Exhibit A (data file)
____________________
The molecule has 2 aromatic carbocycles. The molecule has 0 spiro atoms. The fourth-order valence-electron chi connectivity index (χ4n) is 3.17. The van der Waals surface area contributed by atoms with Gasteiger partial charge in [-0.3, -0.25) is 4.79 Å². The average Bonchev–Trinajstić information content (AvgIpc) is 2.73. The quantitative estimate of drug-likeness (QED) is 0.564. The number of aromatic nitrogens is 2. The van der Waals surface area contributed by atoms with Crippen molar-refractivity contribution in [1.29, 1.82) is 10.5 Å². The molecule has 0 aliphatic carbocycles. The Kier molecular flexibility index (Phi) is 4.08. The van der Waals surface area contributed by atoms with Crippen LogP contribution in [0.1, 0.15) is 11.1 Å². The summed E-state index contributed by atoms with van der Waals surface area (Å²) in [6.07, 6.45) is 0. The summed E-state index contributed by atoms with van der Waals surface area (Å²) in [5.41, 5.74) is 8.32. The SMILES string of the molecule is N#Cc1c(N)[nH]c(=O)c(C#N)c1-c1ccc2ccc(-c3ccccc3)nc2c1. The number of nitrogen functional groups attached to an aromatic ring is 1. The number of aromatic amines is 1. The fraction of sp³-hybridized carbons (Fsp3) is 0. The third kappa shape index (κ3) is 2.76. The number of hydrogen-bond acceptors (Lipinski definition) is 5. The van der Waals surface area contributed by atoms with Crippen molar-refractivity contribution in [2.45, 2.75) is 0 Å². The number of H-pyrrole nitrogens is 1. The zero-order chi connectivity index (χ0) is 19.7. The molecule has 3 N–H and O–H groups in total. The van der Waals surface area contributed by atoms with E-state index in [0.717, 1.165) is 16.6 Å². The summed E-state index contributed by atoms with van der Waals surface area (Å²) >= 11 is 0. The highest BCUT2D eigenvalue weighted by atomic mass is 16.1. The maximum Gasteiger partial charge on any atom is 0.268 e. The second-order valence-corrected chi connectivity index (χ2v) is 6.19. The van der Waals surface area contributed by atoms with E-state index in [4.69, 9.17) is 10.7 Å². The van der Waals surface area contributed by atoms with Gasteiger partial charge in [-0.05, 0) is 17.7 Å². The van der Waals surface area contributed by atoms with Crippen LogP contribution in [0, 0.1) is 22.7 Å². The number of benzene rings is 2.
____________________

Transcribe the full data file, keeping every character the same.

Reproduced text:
The molecule has 2 aromatic carbocycles. The molecule has 0 spiro atoms. The fourth-order valence-electron chi connectivity index (χ4n) is 3.17. The van der Waals surface area contributed by atoms with Gasteiger partial charge in [-0.3, -0.25) is 4.79 Å². The average Bonchev–Trinajstić information content (AvgIpc) is 2.73. The quantitative estimate of drug-likeness (QED) is 0.564. The number of aromatic nitrogens is 2. The van der Waals surface area contributed by atoms with Crippen molar-refractivity contribution in [1.29, 1.82) is 10.5 Å². The molecule has 0 aliphatic carbocycles. The Kier molecular flexibility index (Phi) is 4.08. The van der Waals surface area contributed by atoms with Crippen LogP contribution in [0.1, 0.15) is 11.1 Å². The summed E-state index contributed by atoms with van der Waals surface area (Å²) in [6.07, 6.45) is 0. The summed E-state index contributed by atoms with van der Waals surface area (Å²) in [5.41, 5.74) is 8.32. The SMILES string of the molecule is N#Cc1c(N)[nH]c(=O)c(C#N)c1-c1ccc2ccc(-c3ccccc3)nc2c1. The number of nitrogen functional groups attached to an aromatic ring is 1. The number of aromatic amines is 1. The fraction of sp³-hybridized carbons (Fsp3) is 0. The third kappa shape index (κ3) is 2.76. The number of hydrogen-bond acceptors (Lipinski definition) is 5. The van der Waals surface area contributed by atoms with Crippen molar-refractivity contribution in [2.45, 2.75) is 0 Å². The number of H-pyrrole nitrogens is 1. The zero-order chi connectivity index (χ0) is 19.7. The molecule has 3 N–H and O–H groups in total. The van der Waals surface area contributed by atoms with E-state index in [0.717, 1.165) is 16.6 Å². The summed E-state index contributed by atoms with van der Waals surface area (Å²) >= 11 is 0. The highest BCUT2D eigenvalue weighted by atomic mass is 16.1. The maximum Gasteiger partial charge on any atom is 0.268 e. The second-order valence-corrected chi connectivity index (χ2v) is 6.19. The van der Waals surface area contributed by atoms with E-state index in [4.69, 9.17) is 10.7 Å². The van der Waals surface area contributed by atoms with Gasteiger partial charge in [-0.05, 0) is 17.7 Å². The van der Waals surface area contributed by atoms with Crippen LogP contribution in [0, 0.1) is 22.7 Å². The number of benzene rings is 2.